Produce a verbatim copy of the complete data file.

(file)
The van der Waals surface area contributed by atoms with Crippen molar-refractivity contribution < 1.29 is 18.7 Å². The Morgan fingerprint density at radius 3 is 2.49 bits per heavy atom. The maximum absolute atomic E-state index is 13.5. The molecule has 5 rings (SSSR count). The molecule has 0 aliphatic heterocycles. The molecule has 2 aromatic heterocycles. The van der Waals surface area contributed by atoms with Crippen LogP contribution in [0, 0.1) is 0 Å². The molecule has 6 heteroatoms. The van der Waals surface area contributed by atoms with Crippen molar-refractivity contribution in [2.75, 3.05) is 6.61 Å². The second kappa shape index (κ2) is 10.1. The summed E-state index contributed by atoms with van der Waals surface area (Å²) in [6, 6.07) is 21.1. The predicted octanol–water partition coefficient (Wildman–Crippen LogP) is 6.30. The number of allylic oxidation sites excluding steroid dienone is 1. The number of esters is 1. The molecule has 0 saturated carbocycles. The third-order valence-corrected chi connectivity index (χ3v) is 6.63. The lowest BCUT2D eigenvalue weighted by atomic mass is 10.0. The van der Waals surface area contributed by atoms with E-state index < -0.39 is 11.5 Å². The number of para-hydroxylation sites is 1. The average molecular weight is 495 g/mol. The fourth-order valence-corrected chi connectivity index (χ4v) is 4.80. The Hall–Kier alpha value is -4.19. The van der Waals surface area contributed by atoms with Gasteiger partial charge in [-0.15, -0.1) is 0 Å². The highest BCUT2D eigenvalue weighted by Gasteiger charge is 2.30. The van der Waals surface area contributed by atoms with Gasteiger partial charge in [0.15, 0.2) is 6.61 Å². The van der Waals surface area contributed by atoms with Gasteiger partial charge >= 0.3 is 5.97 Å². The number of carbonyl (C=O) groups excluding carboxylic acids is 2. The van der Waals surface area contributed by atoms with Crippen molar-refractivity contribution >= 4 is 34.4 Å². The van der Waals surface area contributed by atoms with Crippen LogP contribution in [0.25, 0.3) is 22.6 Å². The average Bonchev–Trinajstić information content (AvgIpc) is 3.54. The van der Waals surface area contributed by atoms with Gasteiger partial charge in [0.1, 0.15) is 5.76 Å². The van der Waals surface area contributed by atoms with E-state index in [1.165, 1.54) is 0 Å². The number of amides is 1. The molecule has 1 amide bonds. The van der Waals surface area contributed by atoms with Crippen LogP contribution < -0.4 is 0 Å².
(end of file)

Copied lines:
The van der Waals surface area contributed by atoms with Crippen molar-refractivity contribution < 1.29 is 18.7 Å². The Morgan fingerprint density at radius 3 is 2.49 bits per heavy atom. The maximum absolute atomic E-state index is 13.5. The molecule has 5 rings (SSSR count). The molecule has 0 aliphatic heterocycles. The molecule has 2 aromatic heterocycles. The van der Waals surface area contributed by atoms with Crippen LogP contribution in [0, 0.1) is 0 Å². The molecule has 6 heteroatoms. The van der Waals surface area contributed by atoms with Crippen molar-refractivity contribution in [2.75, 3.05) is 6.61 Å². The second kappa shape index (κ2) is 10.1. The summed E-state index contributed by atoms with van der Waals surface area (Å²) in [6, 6.07) is 21.1. The predicted octanol–water partition coefficient (Wildman–Crippen LogP) is 6.30. The number of allylic oxidation sites excluding steroid dienone is 1. The number of esters is 1. The molecule has 0 saturated carbocycles. The third-order valence-corrected chi connectivity index (χ3v) is 6.63. The lowest BCUT2D eigenvalue weighted by atomic mass is 10.0. The van der Waals surface area contributed by atoms with E-state index < -0.39 is 11.5 Å². The number of para-hydroxylation sites is 1. The average molecular weight is 495 g/mol. The fourth-order valence-corrected chi connectivity index (χ4v) is 4.80. The Hall–Kier alpha value is -4.19. The van der Waals surface area contributed by atoms with Gasteiger partial charge in [-0.15, -0.1) is 0 Å². The highest BCUT2D eigenvalue weighted by Gasteiger charge is 2.30. The van der Waals surface area contributed by atoms with Gasteiger partial charge in [0.15, 0.2) is 6.61 Å². The van der Waals surface area contributed by atoms with Gasteiger partial charge >= 0.3 is 5.97 Å². The number of carbonyl (C=O) groups excluding carboxylic acids is 2. The van der Waals surface area contributed by atoms with Crippen molar-refractivity contribution >= 4 is 34.4 Å². The van der Waals surface area contributed by atoms with Crippen LogP contribution in [0.25, 0.3) is 22.6 Å². The average Bonchev–Trinajstić information content (AvgIpc) is 3.54. The van der Waals surface area contributed by atoms with Gasteiger partial charge in [0.1, 0.15) is 5.76 Å². The van der Waals surface area contributed by atoms with E-state index in [1.165, 1.54) is 0 Å². The number of amides is 1. The molecule has 1 amide bonds. The van der Waals surface area contributed by atoms with Crippen LogP contribution < -0.4 is 0 Å².